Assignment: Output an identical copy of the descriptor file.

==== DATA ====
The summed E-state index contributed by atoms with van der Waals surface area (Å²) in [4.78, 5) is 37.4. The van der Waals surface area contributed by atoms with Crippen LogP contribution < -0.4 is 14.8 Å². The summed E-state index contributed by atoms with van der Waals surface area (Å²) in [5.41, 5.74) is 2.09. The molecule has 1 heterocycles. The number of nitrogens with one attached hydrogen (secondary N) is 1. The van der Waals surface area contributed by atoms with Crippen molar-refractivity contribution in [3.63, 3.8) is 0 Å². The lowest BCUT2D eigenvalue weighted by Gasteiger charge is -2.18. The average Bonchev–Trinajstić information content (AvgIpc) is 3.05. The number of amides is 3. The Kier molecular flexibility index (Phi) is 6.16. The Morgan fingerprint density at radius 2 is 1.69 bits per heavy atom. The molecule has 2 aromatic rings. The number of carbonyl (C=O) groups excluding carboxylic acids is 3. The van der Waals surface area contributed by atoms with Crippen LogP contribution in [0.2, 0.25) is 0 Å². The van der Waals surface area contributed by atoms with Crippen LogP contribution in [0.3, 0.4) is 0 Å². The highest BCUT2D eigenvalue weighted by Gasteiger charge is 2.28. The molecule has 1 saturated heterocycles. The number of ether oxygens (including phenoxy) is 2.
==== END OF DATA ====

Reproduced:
The summed E-state index contributed by atoms with van der Waals surface area (Å²) in [4.78, 5) is 37.4. The van der Waals surface area contributed by atoms with Crippen LogP contribution < -0.4 is 14.8 Å². The summed E-state index contributed by atoms with van der Waals surface area (Å²) in [5.41, 5.74) is 2.09. The molecule has 1 heterocycles. The number of nitrogens with one attached hydrogen (secondary N) is 1. The van der Waals surface area contributed by atoms with Crippen molar-refractivity contribution in [3.63, 3.8) is 0 Å². The lowest BCUT2D eigenvalue weighted by Gasteiger charge is -2.18. The average Bonchev–Trinajstić information content (AvgIpc) is 3.05. The number of amides is 3. The Kier molecular flexibility index (Phi) is 6.16. The Morgan fingerprint density at radius 2 is 1.69 bits per heavy atom. The molecule has 2 aromatic rings. The number of carbonyl (C=O) groups excluding carboxylic acids is 3. The van der Waals surface area contributed by atoms with Crippen LogP contribution in [0.2, 0.25) is 0 Å². The van der Waals surface area contributed by atoms with Crippen LogP contribution in [0.3, 0.4) is 0 Å². The highest BCUT2D eigenvalue weighted by Gasteiger charge is 2.28. The molecule has 1 saturated heterocycles. The number of ether oxygens (including phenoxy) is 2.